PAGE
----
Skip to main content

Checking in on the Washington Capitals and the NHL

Heading into tonight's tilt against the [Progress Energy-sponsored] Carolina Hurricanes, the Washington Capitals sit atop the Eastern Conference and are tied with the San Jose Sharks in the race for the Presidents' Trophy. The Caps have posted a franchise-best record through 30 games (19-6-6) and lead the NHL in goals (108) and power play scoring (24.2%). It's been quite a start to this 2009-10 season.

Can't make it out to Verizon Center this evening? Not to worry, the game will be broadcast on Comcast in HD here in DC and FS Carolinas in NC. And WFED, as always, will have the radio call streaming live here. (Be sure to tune in between the second and third periods [approx. 8:15 pm] to hear NEI's VP of Communications, Scott Peterson, talking pucks and energy with Steve Kolbe.)

A few additional notes:
  • Through the first 14 home games, attendance has increased 2.7% over last year.
  • Local TV ratings for Comcast/Caps broadcasts are up 9% over same time period last year.
  • The most-watched game on Comcast to date this season was the NY Islanders @ Washington on Veterans Day. (Special plea to NHL schedule makers: if the biggest TV audience is going to be on a holiday, can we please have more of a marquee match-up?)
  • Pond hockey has been at the center of NEI's print, web and radio ad campaigns with the Capitals. And it's the focus of the NHL's TV campaign to promote the 2010 Winter Classic at Fenway Park. Check out the ad released this week by the league:



  • More pond hockey news! A big thank you to Ted Leonsis and Snag Films, for making the 2008 documentary, Pond Hockey, freely available to the World Wide Web. Two thumbs up. Way up!



Comments

DocForesight said…
Watched the intro to the film - looks good and reminds me of my youth. Played outdoors in northern Minnesota at the local park as we didn't yet have even a covered indoor rink. Rough ice, small but cozy warming house, boards with perpetual holes punched through them. Everyone, almost, took turns shoveling after a snowfall.

Finally got an indoor rink built on the city landfill site- Cheap! But what a dream come true to be out of the wind.

Nothing compares to natural ice - fast, hard, demanding, unforgiving.

Thanks, NEI, for the hockey fix.

Popular posts from this blog

A Design Team Pictures the Future of Nuclear Energy

For more than 100 years, the shape and location of human settlements has been defined in large part by energy and water. Cities grew up near natural resources like hydropower, and near water for agricultural, industrial and household use.

So what would the world look like with a new generation of small nuclear reactors that could provide abundant, clean energy for electricity, water pumping and desalination and industrial processes?

Hard to say with precision, but Third Way, the non-partisan think tank, asked the design team at the Washington, D.C. office of Gensler & Associates, an architecture and interior design firm that specializes in sustainable projects like a complex that houses the NFL’s Dallas Cowboys. The talented designers saw a blooming desert and a cozy arctic village, an old urban mill re-purposed as an energy producer, a data center that integrates solar panels on its sprawling flat roofs, a naval base and a humming transit hub.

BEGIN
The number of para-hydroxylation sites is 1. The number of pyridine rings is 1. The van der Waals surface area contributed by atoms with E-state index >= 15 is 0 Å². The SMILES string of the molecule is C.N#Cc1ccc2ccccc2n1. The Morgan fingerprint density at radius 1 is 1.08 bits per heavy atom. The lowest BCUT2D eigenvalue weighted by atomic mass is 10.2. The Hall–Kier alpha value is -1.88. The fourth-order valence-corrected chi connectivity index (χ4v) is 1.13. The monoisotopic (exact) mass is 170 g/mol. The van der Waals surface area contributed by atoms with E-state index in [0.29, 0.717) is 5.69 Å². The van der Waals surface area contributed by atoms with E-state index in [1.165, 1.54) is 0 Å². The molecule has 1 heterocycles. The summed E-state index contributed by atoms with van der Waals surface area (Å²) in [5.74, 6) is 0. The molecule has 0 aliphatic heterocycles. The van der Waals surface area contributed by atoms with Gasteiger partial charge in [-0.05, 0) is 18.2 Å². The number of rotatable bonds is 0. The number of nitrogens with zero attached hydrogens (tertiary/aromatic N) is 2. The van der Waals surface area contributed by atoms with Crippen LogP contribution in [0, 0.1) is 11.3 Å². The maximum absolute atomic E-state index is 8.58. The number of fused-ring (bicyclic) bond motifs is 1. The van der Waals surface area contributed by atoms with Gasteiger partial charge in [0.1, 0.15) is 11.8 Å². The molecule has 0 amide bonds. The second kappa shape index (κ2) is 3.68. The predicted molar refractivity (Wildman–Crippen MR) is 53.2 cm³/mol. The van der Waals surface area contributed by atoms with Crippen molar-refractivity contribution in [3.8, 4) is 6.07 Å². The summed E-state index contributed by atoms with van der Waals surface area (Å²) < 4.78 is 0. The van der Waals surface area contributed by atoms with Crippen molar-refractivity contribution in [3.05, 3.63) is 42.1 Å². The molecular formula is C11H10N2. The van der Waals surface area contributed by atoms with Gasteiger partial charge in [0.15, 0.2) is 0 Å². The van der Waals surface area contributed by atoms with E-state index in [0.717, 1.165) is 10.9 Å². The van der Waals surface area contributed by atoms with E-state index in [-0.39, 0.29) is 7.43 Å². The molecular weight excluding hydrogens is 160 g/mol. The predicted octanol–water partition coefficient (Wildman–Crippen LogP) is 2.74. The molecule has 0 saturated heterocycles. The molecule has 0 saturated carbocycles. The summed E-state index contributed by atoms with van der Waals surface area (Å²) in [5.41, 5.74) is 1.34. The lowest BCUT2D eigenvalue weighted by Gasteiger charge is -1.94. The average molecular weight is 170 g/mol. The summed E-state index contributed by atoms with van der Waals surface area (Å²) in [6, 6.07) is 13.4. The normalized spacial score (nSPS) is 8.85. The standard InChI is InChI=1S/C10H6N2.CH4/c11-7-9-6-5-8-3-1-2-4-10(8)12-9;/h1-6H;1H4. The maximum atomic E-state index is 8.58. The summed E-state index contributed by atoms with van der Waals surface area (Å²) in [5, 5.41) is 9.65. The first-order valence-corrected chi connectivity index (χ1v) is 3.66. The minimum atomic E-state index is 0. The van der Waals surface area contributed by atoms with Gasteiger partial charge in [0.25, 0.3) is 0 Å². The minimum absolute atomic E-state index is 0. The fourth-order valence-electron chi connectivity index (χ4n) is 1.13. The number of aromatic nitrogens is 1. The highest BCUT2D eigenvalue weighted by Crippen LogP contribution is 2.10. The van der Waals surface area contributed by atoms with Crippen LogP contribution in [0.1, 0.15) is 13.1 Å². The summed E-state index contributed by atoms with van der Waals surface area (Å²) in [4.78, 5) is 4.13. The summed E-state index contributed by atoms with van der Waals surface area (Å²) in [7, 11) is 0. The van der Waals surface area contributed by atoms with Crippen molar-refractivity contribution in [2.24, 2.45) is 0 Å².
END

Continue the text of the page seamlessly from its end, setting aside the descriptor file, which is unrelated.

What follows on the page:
In the converted mill, high temperat…

New Home for Our Blog: Join Us on NEI.org

On February 27, NEI launched the new NEI.org. We overhauled the public site, framing all of our content around the National Nuclear Energy Strategy.

So, what's changed?

Our top priority was to put you, the user, first. Now you can quickly get the information you need. You'll enjoy visiting the site with its intuitive navigation, social media integration and compelling and shareable visuals. We've added a feature called Nuclear Now, which showcases the latest industry news and resources like fact sheets and reports. It's one of the first sections you'll see on our home page and it can be accessed anywhere throughout the site by clicking on the atom symbol in the top right corner of the page.
Most importantly for you, our loyal NEI Nuclear Notes readers, is that we've migrated the blog to the new site. Moving forward, all blog posts will be published in the News section, along with our press releases, Nuclear Energy Overview stories and more. Just look for the &qu…

Sneak Peek

There's an invisible force powering and propelling our way of life.
It's all around us. You can't feel it. Smell it. Or taste it.
But it's there all the same. And if you look close enough, you can see all the amazing and wondrous things it does.
It not only powers our cities and towns.
And all the high-tech things we love.
It gives us the power to invent.
To explore.
To discover.
To create advanced technologies.
This invisible force creates jobs out of thin air.
It adds billions to our economy.
It's on even when we're not.
And stays on no matter what Mother Nature throws at it.
This invisible force takes us to the outer reaches of outer space.
And to the very depths of our oceans.
It brings us together. And it makes us better.
And most importantly, it has the power to do all this in our lifetime while barely leaving a trace.
Some people might say it's kind of unbelievable.
They wonder, what is this new power that does all these extraordinary things?